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An AGC kinase, PgAGC1 regulates virulence in the entomopathogenic oomycete Pythium guiyangense
- Wang, Cong, Shen, Danyu, Wang, Jing, Chen, Yang, Dong, Yumei, Tang, Zhaoyang, Xia, Ai
- Fungal biology 2019 v.123 no.1 pp. 87-93
- Aedes albopictus, Culex pipiens pallens, Pythium, biological control agents, chemical compounds, enzymes, gene expression regulation, genes, genetic transformation, humans, infectious diseases, larvae, mortality, mosquito control, stress response, stress tolerance, transcription (genetics), vector control, virulence, China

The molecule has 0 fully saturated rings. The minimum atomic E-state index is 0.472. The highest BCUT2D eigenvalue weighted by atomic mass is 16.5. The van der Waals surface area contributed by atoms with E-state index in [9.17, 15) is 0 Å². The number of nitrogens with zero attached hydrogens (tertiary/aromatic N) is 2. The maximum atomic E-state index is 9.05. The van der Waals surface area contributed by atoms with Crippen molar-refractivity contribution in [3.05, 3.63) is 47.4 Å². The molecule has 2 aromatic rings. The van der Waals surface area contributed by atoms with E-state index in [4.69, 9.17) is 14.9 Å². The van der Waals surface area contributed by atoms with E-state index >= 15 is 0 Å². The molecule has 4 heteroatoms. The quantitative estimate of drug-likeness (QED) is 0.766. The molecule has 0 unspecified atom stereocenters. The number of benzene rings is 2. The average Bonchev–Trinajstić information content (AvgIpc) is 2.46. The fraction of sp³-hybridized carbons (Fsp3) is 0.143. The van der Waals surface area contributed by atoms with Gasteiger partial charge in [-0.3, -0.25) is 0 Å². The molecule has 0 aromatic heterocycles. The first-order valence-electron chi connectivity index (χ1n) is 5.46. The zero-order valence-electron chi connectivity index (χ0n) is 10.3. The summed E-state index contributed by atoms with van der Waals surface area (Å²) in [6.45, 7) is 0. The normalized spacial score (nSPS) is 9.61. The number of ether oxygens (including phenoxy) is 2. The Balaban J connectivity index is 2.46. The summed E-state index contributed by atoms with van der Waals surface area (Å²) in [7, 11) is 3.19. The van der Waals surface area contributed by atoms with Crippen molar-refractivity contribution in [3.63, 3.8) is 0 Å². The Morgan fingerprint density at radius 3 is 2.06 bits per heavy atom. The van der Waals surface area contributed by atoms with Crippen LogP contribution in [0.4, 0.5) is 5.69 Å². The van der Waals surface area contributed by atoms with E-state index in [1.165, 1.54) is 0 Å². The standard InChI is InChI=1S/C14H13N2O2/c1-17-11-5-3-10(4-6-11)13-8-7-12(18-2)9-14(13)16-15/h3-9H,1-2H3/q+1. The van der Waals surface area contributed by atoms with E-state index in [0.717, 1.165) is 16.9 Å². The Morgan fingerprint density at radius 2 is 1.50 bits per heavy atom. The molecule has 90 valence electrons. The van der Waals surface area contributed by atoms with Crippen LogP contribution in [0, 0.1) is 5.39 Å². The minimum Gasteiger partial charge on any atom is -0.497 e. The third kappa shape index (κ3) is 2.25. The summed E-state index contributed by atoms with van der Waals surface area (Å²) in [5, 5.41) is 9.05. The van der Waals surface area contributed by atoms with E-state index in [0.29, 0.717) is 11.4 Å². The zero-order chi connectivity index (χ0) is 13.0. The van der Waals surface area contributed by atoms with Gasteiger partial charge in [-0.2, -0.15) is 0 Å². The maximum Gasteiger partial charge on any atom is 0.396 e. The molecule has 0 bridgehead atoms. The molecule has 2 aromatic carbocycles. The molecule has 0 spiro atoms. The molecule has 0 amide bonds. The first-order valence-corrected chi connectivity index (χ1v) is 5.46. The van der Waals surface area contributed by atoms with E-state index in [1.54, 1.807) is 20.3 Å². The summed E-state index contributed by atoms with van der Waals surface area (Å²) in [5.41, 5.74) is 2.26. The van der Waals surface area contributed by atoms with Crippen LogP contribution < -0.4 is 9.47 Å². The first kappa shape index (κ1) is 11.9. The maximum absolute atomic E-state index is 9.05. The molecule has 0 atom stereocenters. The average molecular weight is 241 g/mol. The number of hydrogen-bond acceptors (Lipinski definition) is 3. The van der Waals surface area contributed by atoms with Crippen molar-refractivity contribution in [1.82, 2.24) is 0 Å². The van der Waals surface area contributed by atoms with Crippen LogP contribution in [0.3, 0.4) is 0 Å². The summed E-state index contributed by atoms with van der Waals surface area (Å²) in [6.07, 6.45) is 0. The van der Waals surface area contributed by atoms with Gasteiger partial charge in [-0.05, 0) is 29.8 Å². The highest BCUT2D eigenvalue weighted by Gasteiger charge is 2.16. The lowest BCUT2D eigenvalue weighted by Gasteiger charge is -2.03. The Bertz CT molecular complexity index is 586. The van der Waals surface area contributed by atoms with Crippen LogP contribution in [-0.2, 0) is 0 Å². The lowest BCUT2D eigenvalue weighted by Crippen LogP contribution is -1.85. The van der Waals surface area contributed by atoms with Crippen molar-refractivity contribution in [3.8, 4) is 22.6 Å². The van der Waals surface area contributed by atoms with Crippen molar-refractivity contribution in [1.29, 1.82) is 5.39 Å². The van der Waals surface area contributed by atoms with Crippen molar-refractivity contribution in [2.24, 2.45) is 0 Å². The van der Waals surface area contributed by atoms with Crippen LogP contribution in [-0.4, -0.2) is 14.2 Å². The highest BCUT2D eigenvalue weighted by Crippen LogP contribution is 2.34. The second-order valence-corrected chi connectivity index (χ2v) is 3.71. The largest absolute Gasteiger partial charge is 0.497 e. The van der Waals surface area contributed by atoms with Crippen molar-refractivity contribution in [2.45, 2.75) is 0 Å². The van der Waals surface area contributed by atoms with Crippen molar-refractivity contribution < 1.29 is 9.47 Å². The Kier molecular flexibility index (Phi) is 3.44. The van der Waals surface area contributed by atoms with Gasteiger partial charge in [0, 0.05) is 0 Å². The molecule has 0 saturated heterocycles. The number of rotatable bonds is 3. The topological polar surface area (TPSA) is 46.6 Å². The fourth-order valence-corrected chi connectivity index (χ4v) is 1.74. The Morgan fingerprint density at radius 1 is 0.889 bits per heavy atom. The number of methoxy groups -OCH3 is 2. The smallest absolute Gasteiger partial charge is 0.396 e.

- Mosquitoes are the most important medical species by transmitting some of deadly infectious diseases to human. In recent years extensive studies of vector control have been focused on biological control agents due to the grave issue raised by continuous application of chemical compounds. Pythium guiyangense X.Q. Su was first isolated from infected larvae of Aedes albopictus in 2006 in China and it has been proven to be a promising mosquito control agent. However, the molecular mechanisms of this oomycete pathogenic to mosquitoes are still not clear. In this study, we identified a new gene from the genome of P. guiyangense, PgAGC1 that belongs to the AGC kinase group and we found that the transcriptional expression levels of this gene were significantly up-regulated during infection of mosquito Culex pipiens pallens. Disruption of the PgAGC1gene via genetic transformation methods affects colony growth and stress responses and results in reduced mortality and infection rates. All the evidence revealed that, besides its role in growth and stress resistance, PgAGC1 is putative determinants of P. guiyangense virulence. The results of this study become of particular importance in understanding the mechanisms of oomycete–mosquito interactions.